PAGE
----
So, is Kosovo a country? Well, that’s a complicated question with a complicated answer. According to the 112 countries that have received their personalized thank you messages, yes, Kosovo is a country. You can travel to those countries with a Kosovar passport; there are diplomatic relations with Kosovo, and Kosovar embassies. However, if you ask Serbia, Russia, or several other countries, the answer is no. Serbia is adamant that Kosovo is a central point of Serbian identity, culture and religion. However, many Kosovar Albanians felt that the region was a national homeland, and sought independence after a long history of ethnic and religious violence. When the Provisional Institutions of Self Government of Kosovo declared independence, it was a unilateral move, meaning Serbia had no say in the matter when a southern province declared national independence. In 2010, Serbia brought its case before the International Court of Justice. The ICJ ruled that Kosovo’s declaration of independence was not illegal, but said in its decision that the issue of recognition remained a political one. So, the leaders of Kosovo, supported the majority Kosovar Albanians, had every right to declare independence according to the ICJ, but that didn't make a country. This ruling has placed Kosovo in a geopolitical limbo, even as its Olympic delegation competes in Brazil.
So, Kosovo had the right to declare independence, but that did not guarantee its recognition as a country. Kosovo is not one of the 193 members of the United Nations, but its statehood is on much firmer ground than many other independence movements. And this year, for the first time since it declared independence in 2008, Kosovo marched in the Olympic Opening Ceremonies. So how does the International Olympic Committee determine what it means to be a country? In 2014, Kosovo was granted provisional status to compete in the 2016 games. This decision by the IOC was protested by Serbia, which was backed by Russia and China. However, the IOC felt secure in their decision that Kosovo met all the requirements of the Olympic charter, and could therefore compete as an Olympic team without incident. So, what are the criteria for the Olympics that make a country? Countries compete in the Olympics through organizations called National Olympic Committees, or NOCs. There are plenty of criteria that NOCs have to follow, but these deal mainly with bureaucratic procedure, sports competitions, and promotion of the Olympic values. When it comes to the matter of recognition as a country, the Olympic charter has one brief sentence of criteria. The charter reads “the expression ‘country’ means an independent State recognized [sic] by the international community.” Kosovo has its own NOC which follows all the many criteria set forth by the Olympic charter; what upsets Serbia and its supporters are the vague criteria that the IOC has for country recognition. For example, there’s no clarification of what the IOC means be the terms “independent” or “recognized [sic] by the international community.” For example, Palestine competes at the Olympics, but one could easily make the argument that Palestine is far from independent. And what is the threshold for international recognition? A majority of UN members recognize Kosovo (even more recognize Palestine). This is part of what prompted the IOC to recognize Kosovo. For years, Serbian and Russian protest had prevented Kosovo from competing in the Olympics, but by the time the IOC made it’s decision, 55% of UN member states had extended recognition to the Balkan country and received their personalized thank you’s. But the benchmark for international recognition for the IOC is different than what it takes to receive recognition as an independent state in many major international bodies, perhaps most importantly the United Nations. The different requirements for IOC recognitions and total political recognition of independent states is sure to be an issue in these games and future ones as well.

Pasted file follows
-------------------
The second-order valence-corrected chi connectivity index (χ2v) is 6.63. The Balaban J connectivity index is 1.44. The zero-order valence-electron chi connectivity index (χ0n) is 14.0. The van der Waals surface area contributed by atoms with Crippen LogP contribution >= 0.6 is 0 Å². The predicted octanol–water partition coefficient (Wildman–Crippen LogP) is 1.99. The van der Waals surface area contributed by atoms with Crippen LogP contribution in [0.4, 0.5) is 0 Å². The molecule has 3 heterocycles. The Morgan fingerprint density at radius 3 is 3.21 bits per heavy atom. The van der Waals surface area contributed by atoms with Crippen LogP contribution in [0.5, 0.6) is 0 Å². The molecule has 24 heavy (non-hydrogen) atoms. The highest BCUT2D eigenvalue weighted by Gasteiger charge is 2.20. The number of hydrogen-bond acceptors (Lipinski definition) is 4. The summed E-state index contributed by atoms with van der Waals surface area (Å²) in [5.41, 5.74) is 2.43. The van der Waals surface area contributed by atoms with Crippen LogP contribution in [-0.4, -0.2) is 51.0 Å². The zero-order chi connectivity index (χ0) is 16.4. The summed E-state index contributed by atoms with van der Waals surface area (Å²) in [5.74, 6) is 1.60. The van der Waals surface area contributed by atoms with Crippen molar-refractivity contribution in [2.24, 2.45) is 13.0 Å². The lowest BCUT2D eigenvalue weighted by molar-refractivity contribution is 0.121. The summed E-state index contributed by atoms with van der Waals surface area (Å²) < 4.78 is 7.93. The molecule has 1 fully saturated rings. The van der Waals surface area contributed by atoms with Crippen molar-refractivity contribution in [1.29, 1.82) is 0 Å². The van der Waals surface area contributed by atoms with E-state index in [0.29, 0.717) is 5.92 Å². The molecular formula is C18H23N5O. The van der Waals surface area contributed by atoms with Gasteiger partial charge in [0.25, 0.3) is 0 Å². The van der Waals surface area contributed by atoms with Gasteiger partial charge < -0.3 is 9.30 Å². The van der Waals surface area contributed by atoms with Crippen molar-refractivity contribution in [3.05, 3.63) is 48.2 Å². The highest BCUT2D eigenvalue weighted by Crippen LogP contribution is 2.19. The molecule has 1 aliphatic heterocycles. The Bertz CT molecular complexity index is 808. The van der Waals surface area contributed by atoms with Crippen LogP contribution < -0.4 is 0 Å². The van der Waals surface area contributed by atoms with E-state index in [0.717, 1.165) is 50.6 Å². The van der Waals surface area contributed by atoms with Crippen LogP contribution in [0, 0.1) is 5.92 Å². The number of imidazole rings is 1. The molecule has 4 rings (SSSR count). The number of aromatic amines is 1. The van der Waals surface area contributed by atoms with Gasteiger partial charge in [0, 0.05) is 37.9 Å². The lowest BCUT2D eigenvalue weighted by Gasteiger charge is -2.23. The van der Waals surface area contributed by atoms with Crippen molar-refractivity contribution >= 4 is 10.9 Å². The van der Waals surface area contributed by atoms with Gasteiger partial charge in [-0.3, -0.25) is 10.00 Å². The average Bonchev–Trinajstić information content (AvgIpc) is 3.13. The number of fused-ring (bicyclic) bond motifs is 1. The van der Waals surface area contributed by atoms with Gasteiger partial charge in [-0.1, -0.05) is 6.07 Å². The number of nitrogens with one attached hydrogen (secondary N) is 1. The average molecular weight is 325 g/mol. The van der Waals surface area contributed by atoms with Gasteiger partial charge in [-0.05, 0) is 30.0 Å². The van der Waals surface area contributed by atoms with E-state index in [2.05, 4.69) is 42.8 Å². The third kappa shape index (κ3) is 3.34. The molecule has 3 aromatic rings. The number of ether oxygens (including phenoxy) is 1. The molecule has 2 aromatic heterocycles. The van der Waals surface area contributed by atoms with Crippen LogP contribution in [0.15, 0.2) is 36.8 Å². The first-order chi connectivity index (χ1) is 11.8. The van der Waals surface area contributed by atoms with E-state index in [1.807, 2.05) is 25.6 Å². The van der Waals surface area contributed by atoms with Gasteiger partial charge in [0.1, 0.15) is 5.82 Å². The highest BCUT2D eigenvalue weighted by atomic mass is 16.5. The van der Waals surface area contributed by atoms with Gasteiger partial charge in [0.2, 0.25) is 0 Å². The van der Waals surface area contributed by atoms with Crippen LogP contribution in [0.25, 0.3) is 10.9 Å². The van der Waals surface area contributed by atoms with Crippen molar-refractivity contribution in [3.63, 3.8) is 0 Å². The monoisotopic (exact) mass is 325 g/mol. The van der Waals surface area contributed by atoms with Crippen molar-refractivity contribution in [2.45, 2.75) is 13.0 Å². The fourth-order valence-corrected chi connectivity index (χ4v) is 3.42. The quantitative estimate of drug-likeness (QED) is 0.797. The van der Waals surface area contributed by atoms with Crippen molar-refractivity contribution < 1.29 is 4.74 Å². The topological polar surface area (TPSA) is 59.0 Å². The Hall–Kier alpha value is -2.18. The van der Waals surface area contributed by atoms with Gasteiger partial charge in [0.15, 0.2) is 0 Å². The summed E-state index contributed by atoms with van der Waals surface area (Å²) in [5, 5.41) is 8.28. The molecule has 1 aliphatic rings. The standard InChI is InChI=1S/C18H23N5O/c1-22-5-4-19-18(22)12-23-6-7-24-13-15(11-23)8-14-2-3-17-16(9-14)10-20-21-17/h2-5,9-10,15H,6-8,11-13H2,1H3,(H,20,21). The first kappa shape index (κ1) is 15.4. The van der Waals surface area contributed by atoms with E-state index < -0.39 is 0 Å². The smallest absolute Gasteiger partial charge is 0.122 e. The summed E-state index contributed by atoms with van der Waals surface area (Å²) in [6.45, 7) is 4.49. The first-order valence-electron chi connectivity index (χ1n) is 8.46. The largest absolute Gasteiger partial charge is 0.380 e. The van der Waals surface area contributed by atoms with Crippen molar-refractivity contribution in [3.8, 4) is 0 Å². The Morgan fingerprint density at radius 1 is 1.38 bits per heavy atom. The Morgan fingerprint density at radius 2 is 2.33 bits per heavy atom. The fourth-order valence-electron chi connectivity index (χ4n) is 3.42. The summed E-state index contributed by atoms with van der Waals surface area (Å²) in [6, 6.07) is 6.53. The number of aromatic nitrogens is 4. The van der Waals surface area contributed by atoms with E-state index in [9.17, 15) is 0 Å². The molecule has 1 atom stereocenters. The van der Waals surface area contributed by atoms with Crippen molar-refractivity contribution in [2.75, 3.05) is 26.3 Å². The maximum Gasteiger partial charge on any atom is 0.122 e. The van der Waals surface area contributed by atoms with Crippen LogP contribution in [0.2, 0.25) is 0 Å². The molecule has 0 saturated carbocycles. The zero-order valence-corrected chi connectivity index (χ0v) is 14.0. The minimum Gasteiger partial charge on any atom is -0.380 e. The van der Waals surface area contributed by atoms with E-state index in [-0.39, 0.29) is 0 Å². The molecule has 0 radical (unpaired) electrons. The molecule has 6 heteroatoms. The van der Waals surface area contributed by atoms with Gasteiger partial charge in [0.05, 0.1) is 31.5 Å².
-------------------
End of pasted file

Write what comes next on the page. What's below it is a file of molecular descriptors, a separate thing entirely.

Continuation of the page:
Kosovo’s status politically and internationally is still on the rocks. While the majority of countries around the world recognize it as an independent state, opposition from Serbia, Russia, and other countries keep it from enjoying full membership in the family of nations. Besim Hasani, the head of Kosovo’s Olympic committee, acknowledged the significance of the moment, stating that the IOC’s decision to allow Kosovo to compete was “the greatest news for Kosovo sport.” Yet IOC recognition has not led Serbia to throw in the towel, and it does not ensure that Kosovo will be able to join the UN General Assembly any time soon. The spirit of the Olympics is supposed to set aside political conflict in order to promote unity among nations through sport. It’s unclear whether recognizing Kosovo facilitates or impedes this goal. We may be treated to more angry rhetoric from Serbia, or to images of Serb and Kosovar athletes chumming it up at the Olympic village. One thing is for certain; if Rio can pull of these games without a major hitch, then anything is possible.